Twitter Sparks Spontaneous London Cleanup

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After another night of looting in London, a Twitter campaigner has mobilised volunteers for the clean up

Social media is driving a spontaneous cleanup of London this morning after the capital was again struck by looters overnight.

Since #riotcleanup was coined late last night by Worthing-based artist Dan Thompson (@artsistmakers), it is now trending top on Twitter, the dedicated @riotcleanup account has gained more than 55,000 followers, and counting, and has recruited volunteers from almost every affected area.

Power For Good

A day after social media and BlackBerry Messenger were fingered as key organisational tools for looters, Thompson has been co-ordinating the citizen-powered cleanup with people on the ground via Twitter from his home office, 40 miles away from London.

Volunteers cleaning up in Hackney

“I’ve got a whiteboard up in my office scribbling down cleanup locations as they come in,” he told eWEEK Europe UK.  “It’s phenomenal. It started late last night and I’ve been up most of the night doing it.

“I’ve used hashtags before and I just think they’re phenomenally powerful for getting people together under an idea and it seemed a good positive one to use,” he added. “We’ve seen some Tweets from people catching trains into London just to help with the cleanup.”

Between councils and volunteers much of the cleanup, wherever it has been allowed to take place pending forensic investigations, has been completed within just a few hours, according to Thompson and other reports.

Celebrity help

Thompson said among the first people to respond to #riotcleanup were pop star Kate Nash and Sam Duckworth,the front man from band Get Cape Wear Cape Fly.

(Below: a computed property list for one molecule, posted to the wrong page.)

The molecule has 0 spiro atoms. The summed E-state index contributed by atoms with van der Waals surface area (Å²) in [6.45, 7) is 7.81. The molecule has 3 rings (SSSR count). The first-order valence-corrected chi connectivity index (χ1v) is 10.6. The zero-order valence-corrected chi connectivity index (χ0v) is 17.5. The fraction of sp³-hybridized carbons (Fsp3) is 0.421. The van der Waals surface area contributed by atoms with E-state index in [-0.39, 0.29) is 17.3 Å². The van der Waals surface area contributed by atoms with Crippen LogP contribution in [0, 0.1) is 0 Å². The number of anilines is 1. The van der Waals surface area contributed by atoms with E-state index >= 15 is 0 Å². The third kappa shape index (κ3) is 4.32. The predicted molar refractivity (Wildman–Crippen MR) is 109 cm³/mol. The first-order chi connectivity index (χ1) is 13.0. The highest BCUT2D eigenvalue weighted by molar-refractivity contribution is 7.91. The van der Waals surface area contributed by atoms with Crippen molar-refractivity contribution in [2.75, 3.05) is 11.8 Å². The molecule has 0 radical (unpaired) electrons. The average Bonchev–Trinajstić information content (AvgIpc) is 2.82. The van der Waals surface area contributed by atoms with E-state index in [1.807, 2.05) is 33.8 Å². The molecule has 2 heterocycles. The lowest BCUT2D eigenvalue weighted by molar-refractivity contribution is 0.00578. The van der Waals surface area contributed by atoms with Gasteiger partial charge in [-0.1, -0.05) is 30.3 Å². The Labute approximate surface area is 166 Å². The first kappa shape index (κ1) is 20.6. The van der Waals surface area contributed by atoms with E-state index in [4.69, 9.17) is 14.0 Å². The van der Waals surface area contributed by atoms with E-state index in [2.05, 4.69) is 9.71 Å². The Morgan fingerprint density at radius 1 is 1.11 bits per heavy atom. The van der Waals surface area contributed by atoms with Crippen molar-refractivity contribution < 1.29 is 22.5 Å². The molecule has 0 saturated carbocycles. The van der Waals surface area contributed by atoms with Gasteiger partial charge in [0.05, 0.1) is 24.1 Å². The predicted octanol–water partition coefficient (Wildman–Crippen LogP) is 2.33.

Duckworth volunteered to create and manage the @riotcleanup account, registered in the early hours of this morning, and is in contact with Thompson from the London Borough of Hackney.

The campaign has earned considerable celebrity support with England and Manchester United footballer Rio Ferdinand and Shaun of the Dead creator Simon Pegg among those retweeting the campaign to their millions of followers. Ferdinand and Pegg have more than 1.3m followers each.

The related website riotcleanup.co.uk, featuring meeting times and places for clean up volunteers, crashed under the weight of the traffic this morning following reports on television and radio.

A force for good

“I was absolutely choked by how many people are contributing and doing their bit. It is amazing. It’s so good to be able to prove that Twitter is a power for good,” said Thompson. “It’s a real simple DIY movement.”

Despite some elements of the looters co-ordinating using social networking tools, the potential of these media for good is not in doubt.

Rioting in Vancouver after the city’s hockey team lost the Stanley Cup final provoked a similar response in June when fifteen thousand citizens signed up to a Facebook page calling for cleanup volunteers.

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